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Race and anti-racism in the UK General Election

Anti racism ballot box

Islamophobia has long been shown to be a more acceptable form of racism in the UK – more so among the middle class. In 2019, a report into the Conservative’s processes around discrimination allegations found anti-Muslim views were seen at local association and individual level.

Once again - in the midst of UK election fever – the conversation around islamophobia in politics rears its ugly head. Newly announced Reform leader Nigel Farage is embroiled in controversy over comments made about Muslims. Farage stated that some Muslims are trying to “change our way of life”, that young Muslims, “do not subscribe to British values”, suggesting that there is a portion of the British Muslim community that “loathe” much of what the country stands for. These remarks are regarded as highly Islamophobic, fuelled further by the challenges of the Israeli war in Gaza, Palestine.

Consider too the controversy involving Diane Abbott and the broader issues of race within the Labour Party. This also epitomises the complex and often contentious nature of race relations in UK politics. Abbott -considered by many to be an icon of British politics - was the first Black woman MP; the first Black MP at the PMQs despatch box; and the only Black person from a state school to study at Cambridge in the 1970s. Her career has been marked by her advocacy for greater ethnic minority representation and her campaigns against poverty and racism. Yet Abbott was suspended from the Labour Party in April 2023 following a letter she wrote to The Observer, which was criticised for downplaying antisemitism. Though recently readmitted, the Labour Party now faces a challenge as to embrace Abbott – or not - and risk accusations of race inequality.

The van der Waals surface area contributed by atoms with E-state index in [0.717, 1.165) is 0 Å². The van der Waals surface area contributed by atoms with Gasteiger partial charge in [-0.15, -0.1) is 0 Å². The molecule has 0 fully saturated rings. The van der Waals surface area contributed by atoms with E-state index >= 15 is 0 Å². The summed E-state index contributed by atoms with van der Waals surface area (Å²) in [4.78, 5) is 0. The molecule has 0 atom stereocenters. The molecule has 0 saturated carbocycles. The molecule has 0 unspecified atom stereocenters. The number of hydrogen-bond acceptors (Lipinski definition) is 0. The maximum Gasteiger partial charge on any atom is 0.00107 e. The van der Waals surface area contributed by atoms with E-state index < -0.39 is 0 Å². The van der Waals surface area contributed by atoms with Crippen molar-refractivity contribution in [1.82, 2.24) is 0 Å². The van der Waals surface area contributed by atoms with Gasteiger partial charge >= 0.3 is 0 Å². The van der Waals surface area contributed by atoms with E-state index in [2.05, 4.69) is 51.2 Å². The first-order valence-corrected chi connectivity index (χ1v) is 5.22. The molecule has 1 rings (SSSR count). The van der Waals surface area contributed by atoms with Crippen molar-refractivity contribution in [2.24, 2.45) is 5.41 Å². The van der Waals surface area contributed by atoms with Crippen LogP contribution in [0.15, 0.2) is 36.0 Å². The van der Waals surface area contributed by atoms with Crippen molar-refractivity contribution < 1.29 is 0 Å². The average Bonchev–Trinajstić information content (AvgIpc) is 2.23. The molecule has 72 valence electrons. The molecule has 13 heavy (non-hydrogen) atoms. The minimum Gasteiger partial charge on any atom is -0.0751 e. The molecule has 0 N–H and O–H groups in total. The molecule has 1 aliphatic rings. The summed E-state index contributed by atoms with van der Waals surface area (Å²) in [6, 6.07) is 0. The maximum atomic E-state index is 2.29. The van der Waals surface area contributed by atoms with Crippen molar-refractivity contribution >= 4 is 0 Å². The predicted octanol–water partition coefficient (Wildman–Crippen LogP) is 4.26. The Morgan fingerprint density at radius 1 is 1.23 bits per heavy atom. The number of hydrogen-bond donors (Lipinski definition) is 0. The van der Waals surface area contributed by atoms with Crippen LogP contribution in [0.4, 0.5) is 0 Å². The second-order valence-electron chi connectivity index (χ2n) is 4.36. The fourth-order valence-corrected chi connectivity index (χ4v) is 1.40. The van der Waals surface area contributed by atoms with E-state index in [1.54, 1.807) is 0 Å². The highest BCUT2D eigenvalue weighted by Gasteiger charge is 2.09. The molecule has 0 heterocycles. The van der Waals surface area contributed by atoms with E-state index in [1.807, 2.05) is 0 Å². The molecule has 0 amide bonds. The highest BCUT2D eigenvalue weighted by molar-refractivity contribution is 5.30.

Race and religion in politics

The controversy surrounding Farage’s comments and Abbot’s role in the Labour party raises again questions about the role of race and religion in political discourse. This is especially complex – and perhaps surprising - as the UK has a new set of politicians leading the country from diverse backgrounds. The UK has a British Indian Hindu Prime Minister and until recently Humza Yousaf, a Scottish Pakistani, was the First Minister of Scotland. And Vaughan Gething is the first Black First Minister of Wales as well as the first Black leader of any European country. So, in many ways, the UK has come far in race equity. But racist remarks by a wider set of politicians also highlight the challenges of addressing issues of integration and multiculturalism in a way that respects the diversity of the UK’s population while maintaining social cohesion.

The UK is a multicultural and diverse country with themes of race and empire deeply intertwined in our history. From the colonial era to now, British identity has been shaped by its relationship with diverse cultures and populations around the globe. The legacy of this history continues to influence political policies and public sentiment, making race a significant factor in the general elections.

Why anti-racism is important for politics and business

Farage’s statements – and the fact he felt confident there were those who agreed with his sentiments – unveil a tension in UK society that shows the challenges of integration. This underscores the importance of anti-racism and the need for political leaders to foster an inclusive society, rather than alienating communities based on religion or ethnicity.

This is not just imperative for social cohesion – it's important for business, growth and productivity. Henley’s influential research that was sparked by the Black Lives Matter movement - The Equity Effect - highlighted the importance of race equity to UK businesses showing a 58% increase in revenue in those organisations adopting a strong anti-racism strategy. We found anti-racism is not merely a moral stance; it is a commitment to creating a fair and just workplace that brings value for all employees.

The 4 July general election shows it is imperative that race and anti-racism are given the attention they deserve by political parties defending their manifesto pledges. The issues on race are not just about fairness and justice; they are about the kind of country the UK wants to be. A nation that embraces diversity and actively combats racism is one that is better equipped to face the challenges of the future and create a society where everyone can thrive.

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